Tuesday, June 17, 2008

Standing Up for Shoes That Give Your Feet a Hand

High heals and bad ergonomics ...

"... Probably it was not planned that way, but "SATC" coincided with what became the Year of Evil Shoes at the American College of Sports Medicine's recent annual meeting, at which two featured research studies discussed how different types of footwear -- flip-flops and high heels -- might adversely influence fitness.

There is a long trail of evidence on the problems caused by high heels, including bunions, deformities such as hammertoe, a shortening of the Achilles tendon and stress fractures. There are several other problems listed on the Mayo Clinic's Web site.

To that list, the ACSM conference added a new worry when Louisiana Tech University researchers noted that as people in high heels walk down stairs, the dynamics of their gait shift markedly from how they would descend barefoot or in low-heeled shoes. Force is transferred away from the heel (which normally carries the weight of the stride but in this case has little to balance on) and toward the toe.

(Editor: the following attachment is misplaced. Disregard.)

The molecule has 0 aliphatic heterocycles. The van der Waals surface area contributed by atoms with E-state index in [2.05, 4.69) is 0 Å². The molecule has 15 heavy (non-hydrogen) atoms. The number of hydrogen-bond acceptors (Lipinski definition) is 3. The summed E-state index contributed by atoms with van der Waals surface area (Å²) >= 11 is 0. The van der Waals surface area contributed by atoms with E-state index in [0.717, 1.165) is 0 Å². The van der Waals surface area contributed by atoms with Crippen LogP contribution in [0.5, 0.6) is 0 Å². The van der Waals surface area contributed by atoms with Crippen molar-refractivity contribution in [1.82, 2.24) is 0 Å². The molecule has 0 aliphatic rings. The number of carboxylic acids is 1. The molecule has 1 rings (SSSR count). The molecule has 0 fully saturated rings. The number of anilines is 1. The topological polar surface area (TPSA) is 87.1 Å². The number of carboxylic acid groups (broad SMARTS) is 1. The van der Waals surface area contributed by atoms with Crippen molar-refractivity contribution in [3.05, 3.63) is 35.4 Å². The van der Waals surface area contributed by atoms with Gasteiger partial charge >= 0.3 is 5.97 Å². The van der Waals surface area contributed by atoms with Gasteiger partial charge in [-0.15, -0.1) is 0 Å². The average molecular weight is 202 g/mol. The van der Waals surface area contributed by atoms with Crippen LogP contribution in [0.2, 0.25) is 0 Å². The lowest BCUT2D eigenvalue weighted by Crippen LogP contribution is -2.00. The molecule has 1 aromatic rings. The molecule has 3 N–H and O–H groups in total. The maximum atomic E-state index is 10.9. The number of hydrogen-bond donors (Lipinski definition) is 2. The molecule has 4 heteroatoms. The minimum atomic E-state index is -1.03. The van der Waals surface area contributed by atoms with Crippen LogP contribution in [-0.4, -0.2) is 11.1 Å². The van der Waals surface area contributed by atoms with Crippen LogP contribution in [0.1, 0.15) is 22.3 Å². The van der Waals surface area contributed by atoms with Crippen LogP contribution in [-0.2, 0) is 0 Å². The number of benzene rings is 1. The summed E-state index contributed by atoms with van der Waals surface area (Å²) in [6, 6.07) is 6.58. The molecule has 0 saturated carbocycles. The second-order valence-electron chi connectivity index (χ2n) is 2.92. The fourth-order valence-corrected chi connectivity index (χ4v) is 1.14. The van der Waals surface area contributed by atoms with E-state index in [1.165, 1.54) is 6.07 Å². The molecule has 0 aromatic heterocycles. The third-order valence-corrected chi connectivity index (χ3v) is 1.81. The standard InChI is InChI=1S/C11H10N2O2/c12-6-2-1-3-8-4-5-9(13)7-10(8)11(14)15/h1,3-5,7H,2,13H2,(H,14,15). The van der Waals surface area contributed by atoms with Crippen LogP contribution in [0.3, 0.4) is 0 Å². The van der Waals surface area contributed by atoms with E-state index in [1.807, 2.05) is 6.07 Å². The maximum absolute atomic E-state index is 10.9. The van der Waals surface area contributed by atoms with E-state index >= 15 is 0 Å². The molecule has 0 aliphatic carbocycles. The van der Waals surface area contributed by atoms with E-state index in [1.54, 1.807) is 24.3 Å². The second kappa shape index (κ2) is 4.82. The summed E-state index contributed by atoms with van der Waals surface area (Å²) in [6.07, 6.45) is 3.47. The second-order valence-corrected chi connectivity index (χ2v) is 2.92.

How does that affect the rest of the foot and lower body? Would you want to be in an airplane that was landing nose first?

Flip-flops also came under scrutiny, with new research showing that they, too, alter the way people walk. People shorten and slow their stride and scrunch their toes in a way that increases the angle of the ankle as the foot goes through its gait.

Auburn University researcher and doctoral student Justin Shroyer said the departure point for his study was the sense that people wearing flip-flops for extended periods -- to work, for example -- experience lower leg pain. His research does not show what might cause that, but it does suggest that tooling around a city on half an inch of molded plastic might not be the best idea.

"The way we think about it is that anything that deviates from normal and you do it for a prolonged period of time, it may cause problems," Shroyer said.

After all, fitness is not just about the gym. We worry about the ergonomics of office seating and computer keyboards for a good reason: Small stresses can compound into major problems."    (Continued via Washington Post, Howard Schneider)    [Usability Resources]

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